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ImClone, BMS revise U.S. prescribing info of cancer drug

BY Alaric DeArment

NEW YORK The Food and Drug Administration has approved changes to the prescribing information for a biotech drug used to treat cancers, in light of analyses showing the drug to be ineffective in colorectal cancer patients, whose tumors include a certain gene mutation.

ImClone Systems and development partner Bristol-Myers Squibb announced revisions to the U.S. version of the prescribing information for Erbitux (cetuximab) Monday in light of analyses showing that the drug may not work for patients with metastatic colorectal cancer that includes the epidermal growth factor receptor, also known as EGFR, and whose tumors include the K-ras gene mutation.

The American Society of Clinical Oncology and the National Comprehensive Cancer Network recently issued guidelines recommending that metastatic colorectal cancer patients be tested for the K-ras mutation before receiving anti-EGFR monoclonal antibodies, the class of drugs that includes Erbitux.

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Report: Card-check provision removed from Employee Free Choice Act

BY Michael Johnsen

NEW YORK The New York Times on Friday reported that the “card-check provision” — which would have required employers to recognize a union as soon as a majority of workers signed cards saying they wanted a union as opposed to a secret-ballot election — has been removed from the Employee Free Choice Act in an effort to secure enough Democratic votes to avoid a filibuster.

It was a polarizing issue — the card-check provision was advocated by union organizations because it would have made it easier to unionize a workforce. In its place, several Senate and labor officials told the New York Times, the revised bill would require shorter unionization campaigns and faster elections — with elections to be held within two work-weeks after 30% of a workforce signed cards favoring unionization.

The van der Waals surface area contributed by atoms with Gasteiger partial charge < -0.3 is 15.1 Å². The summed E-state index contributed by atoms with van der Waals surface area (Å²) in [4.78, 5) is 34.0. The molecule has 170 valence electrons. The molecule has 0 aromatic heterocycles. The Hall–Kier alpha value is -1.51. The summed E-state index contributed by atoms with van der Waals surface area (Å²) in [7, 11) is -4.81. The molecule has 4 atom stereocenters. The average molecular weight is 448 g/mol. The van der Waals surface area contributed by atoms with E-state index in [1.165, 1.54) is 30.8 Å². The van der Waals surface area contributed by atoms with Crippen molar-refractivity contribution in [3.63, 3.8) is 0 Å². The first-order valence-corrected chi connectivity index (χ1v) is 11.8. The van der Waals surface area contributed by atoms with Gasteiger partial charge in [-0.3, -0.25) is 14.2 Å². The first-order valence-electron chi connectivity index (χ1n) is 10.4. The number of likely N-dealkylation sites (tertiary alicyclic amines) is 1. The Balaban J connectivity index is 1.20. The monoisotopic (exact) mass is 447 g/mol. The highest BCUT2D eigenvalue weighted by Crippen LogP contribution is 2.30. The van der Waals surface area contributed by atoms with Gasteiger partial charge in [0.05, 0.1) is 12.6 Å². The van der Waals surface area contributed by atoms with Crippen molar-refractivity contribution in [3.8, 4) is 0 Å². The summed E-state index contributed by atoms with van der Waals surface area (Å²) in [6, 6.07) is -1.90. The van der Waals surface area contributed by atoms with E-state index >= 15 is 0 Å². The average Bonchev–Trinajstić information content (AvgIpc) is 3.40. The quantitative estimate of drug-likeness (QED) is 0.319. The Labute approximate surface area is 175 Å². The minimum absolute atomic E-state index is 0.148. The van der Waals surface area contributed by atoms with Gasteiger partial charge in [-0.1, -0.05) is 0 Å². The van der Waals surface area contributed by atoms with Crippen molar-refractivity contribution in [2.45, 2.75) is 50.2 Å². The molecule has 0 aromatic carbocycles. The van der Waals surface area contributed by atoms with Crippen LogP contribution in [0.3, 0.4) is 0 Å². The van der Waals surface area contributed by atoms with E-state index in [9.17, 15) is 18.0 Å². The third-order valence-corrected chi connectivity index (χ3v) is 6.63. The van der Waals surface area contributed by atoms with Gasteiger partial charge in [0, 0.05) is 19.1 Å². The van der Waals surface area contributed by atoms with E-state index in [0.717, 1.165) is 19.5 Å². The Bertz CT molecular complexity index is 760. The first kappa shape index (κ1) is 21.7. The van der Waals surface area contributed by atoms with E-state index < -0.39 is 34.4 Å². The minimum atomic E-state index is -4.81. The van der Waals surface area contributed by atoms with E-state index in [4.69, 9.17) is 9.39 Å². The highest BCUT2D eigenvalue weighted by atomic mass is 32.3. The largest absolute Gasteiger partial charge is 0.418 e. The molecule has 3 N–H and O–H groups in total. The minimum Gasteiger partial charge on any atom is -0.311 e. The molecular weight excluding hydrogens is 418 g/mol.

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Gilead enters partnership with Tibotec to develop HIV drug

BY Allison Cerra

FOSTER CITY, Calif. Gilead Sciences said it entered a partnership with Tibotec Pharmaceuticals to develop a single daily antiretroviral HIV pill.

The proposed drug would combine Gilead’s Truvada with a drug Tibotec is developing called TMC278, or rilpivirine. Terms were not disclosed, but Gilead said it would take the lead in manufacturing and testing the combined drug, working to get it approved by regulators, and selling it.

Gilead said the product would be the second complete antiretroviral treatment for HIV available in one pill. The first is Gilead’s Atripla, which combines three HIV drugs. The company said the combined pills make treatment simpler for patients.

Tibotec, a unit of Johnson & Johnson, would be responsible for developing rilpivirine as a standalone drug.

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